Thirsty Work

November 22, 2011

When I first saw the headline “EU bans claim that water can prevent dehydration” I did one of those eye-bulging, cartoonish double takes. Surely I had misread? Or misunderstood? I checked the date: nope, not April the 1st. Surely no one sane could claim that water doesn’t prevent dehydration? After all, that’s the very definition of ‘dehydration’. From Oxford online dictionary

dehydrate
Pronunciation:/diːhʌɪˈdreɪt, diːˈhʌɪdreɪt/
verb
[with object] (often as adjective dehydrated)
cause (a person or their body) to lose a large amount of water:
his body temperature was high and he had become dehydrated
[no object] lose a large amount of water from the body:
the nurses made sure I didn’t dehydrate
remove water from (food) in order to preserve and store it:
dehydrated mashed potatoes


I was not the only one smacked in the gob by the apparent lunacy of the EU. Here’s what MEP Roger Helmer had to say:

This is stupidity writ large. The Euro is burning, the EU is falling apart and yet here they are worrying about the obvious qualities of water. If ever there were an episode which demonstrates the folly of the great European project, then this is it.

Then I thought for a little longer. Read the rest of this entry »

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Jaws

September 30, 2011

Here is a media release from the City of Cape Town

MEDIA RELEASE
30 AUGUST 2011
Inshore movement of sharks: Safety for the
summer season
The City of Cape Town would once again like to remind all beach and
ocean users that we are approaching the time of year when we expect to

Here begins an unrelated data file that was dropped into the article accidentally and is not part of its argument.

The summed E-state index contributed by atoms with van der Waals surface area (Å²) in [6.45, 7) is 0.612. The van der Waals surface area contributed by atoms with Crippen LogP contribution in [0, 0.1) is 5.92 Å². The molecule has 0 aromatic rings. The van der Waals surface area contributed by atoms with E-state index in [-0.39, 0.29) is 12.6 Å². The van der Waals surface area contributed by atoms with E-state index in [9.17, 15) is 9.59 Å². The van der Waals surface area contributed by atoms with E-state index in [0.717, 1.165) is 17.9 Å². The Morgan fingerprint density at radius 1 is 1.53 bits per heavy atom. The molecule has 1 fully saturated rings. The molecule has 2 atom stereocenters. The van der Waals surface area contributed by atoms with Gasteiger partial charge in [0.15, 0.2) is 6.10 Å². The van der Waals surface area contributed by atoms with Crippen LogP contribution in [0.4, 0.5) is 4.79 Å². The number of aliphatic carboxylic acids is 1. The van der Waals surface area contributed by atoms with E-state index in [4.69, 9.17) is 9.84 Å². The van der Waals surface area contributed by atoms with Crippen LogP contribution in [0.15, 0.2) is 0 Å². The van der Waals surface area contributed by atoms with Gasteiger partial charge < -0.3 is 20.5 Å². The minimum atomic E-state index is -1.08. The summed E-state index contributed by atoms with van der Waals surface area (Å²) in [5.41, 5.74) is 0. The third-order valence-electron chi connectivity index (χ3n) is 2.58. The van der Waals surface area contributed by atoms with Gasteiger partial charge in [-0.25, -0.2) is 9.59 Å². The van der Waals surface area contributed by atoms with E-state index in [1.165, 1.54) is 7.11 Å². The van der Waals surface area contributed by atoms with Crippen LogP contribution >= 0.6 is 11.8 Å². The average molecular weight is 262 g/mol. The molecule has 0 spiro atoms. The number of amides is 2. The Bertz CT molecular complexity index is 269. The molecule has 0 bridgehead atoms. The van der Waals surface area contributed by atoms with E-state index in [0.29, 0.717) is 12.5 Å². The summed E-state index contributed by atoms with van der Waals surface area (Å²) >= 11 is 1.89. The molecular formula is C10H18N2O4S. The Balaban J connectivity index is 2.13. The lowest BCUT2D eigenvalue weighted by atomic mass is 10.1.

see a seasonal increase in the presence of white sharks in the in-shore
area.

This seasonal change is not unique to False Bay or recent in its
occurrence. Similar behaviour is recorded in Gansbaai, Mossel Bay and
even California.

Shark sightings recorded by the shark spotters have consistently shown a
seasonal peak during the period from August to March, peaking in mid-
summer. Typically shark sightings start in late August. However, shark
spotters and water users have recorded early sightings in the last two
weeks in Muizenberg, St. James and Clovelly.

White shark research trips over the weekend recorded a significant drop
in shark activity at Seal Island, indicative of the seasonal move of sharks
away from the island to the in-shore areas. The City is therefore
appealing to all beach and ocean users to be aware of these recent
sightings and the expected increase in shark presence in the in-shore
area over the summer months.

I was walking the dog on Muizenberg beach the other day when the sirens sounded and the white flag was raised. (Why white? I would have thought red would be better.) Most of the surfers and bathers left the water, but a few ignored the warning and stayed in the surf. They were fortunate they weren’t eaten.

Great White Shark


Yesterday, a similar thing happened at Fish Hoek on the Clovelly end of the beach. Sirens, flags, but one person, Mr Michael Cohen, chose to ignore them. He wasn’t as lucky as his foolhardy fellows in Muizenberg, and he is now in the Constantiaberg Clinic with his right leg considerably shorter than the left.
Read the rest of this entry »


Base Stations Again

September 2, 2011

Let me say at the outset that I am not a fan of cell phones. In my view these anti-social devices have done more to damage quality of life (and, when in the hands of moronic drivers, to actually end life) than any other modern invention. It is no longer possible for me to enjoy a day at the beach, or a romantic dinner without being irritated by the constant ring tones and inane, high-decibel chatter of those around me, or, much worse, by my pointy-haired boss who is so dim he thinks an after hours computer error is an emergency, despite the fact that no one will die or even feel vaguely queezy because of it. No one would be happier than I if the damn things were swept off the face of the planet once and for all, but I am reluctantly forced to take up a position in their defence against the plethora of hogwash currently being spouted about their effect on health. Read the rest of this entry »